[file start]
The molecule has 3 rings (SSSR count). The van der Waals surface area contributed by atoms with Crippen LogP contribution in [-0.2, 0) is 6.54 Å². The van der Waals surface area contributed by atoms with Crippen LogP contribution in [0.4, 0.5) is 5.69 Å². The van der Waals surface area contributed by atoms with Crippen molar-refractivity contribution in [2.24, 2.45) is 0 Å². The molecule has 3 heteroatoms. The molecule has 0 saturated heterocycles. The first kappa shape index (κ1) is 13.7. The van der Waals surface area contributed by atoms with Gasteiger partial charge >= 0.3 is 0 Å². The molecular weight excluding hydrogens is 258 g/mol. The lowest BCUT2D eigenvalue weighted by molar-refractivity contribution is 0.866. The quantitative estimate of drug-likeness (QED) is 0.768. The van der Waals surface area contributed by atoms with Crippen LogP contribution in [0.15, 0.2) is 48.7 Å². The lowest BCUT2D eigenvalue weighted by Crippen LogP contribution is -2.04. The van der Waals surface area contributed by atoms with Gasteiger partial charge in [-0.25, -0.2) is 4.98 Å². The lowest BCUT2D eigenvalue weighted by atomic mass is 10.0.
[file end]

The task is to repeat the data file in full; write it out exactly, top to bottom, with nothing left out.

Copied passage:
The molecule has 3 rings (SSSR count). The van der Waals surface area contributed by atoms with Crippen LogP contribution in [-0.2, 0) is 6.54 Å². The van der Waals surface area contributed by atoms with Crippen LogP contribution in [0.4, 0.5) is 5.69 Å². The van der Waals surface area contributed by atoms with Crippen molar-refractivity contribution in [2.24, 2.45) is 0 Å². The molecule has 3 heteroatoms. The molecule has 0 saturated heterocycles. The first kappa shape index (κ1) is 13.7. The van der Waals surface area contributed by atoms with Gasteiger partial charge >= 0.3 is 0 Å². The molecular weight excluding hydrogens is 258 g/mol. The lowest BCUT2D eigenvalue weighted by molar-refractivity contribution is 0.866. The quantitative estimate of drug-likeness (QED) is 0.768. The van der Waals surface area contributed by atoms with Crippen LogP contribution in [0.15, 0.2) is 48.7 Å². The lowest BCUT2D eigenvalue weighted by Crippen LogP contribution is -2.04. The van der Waals surface area contributed by atoms with Gasteiger partial charge in [-0.25, -0.2) is 4.98 Å². The lowest BCUT2D eigenvalue weighted by atomic mass is 10.0.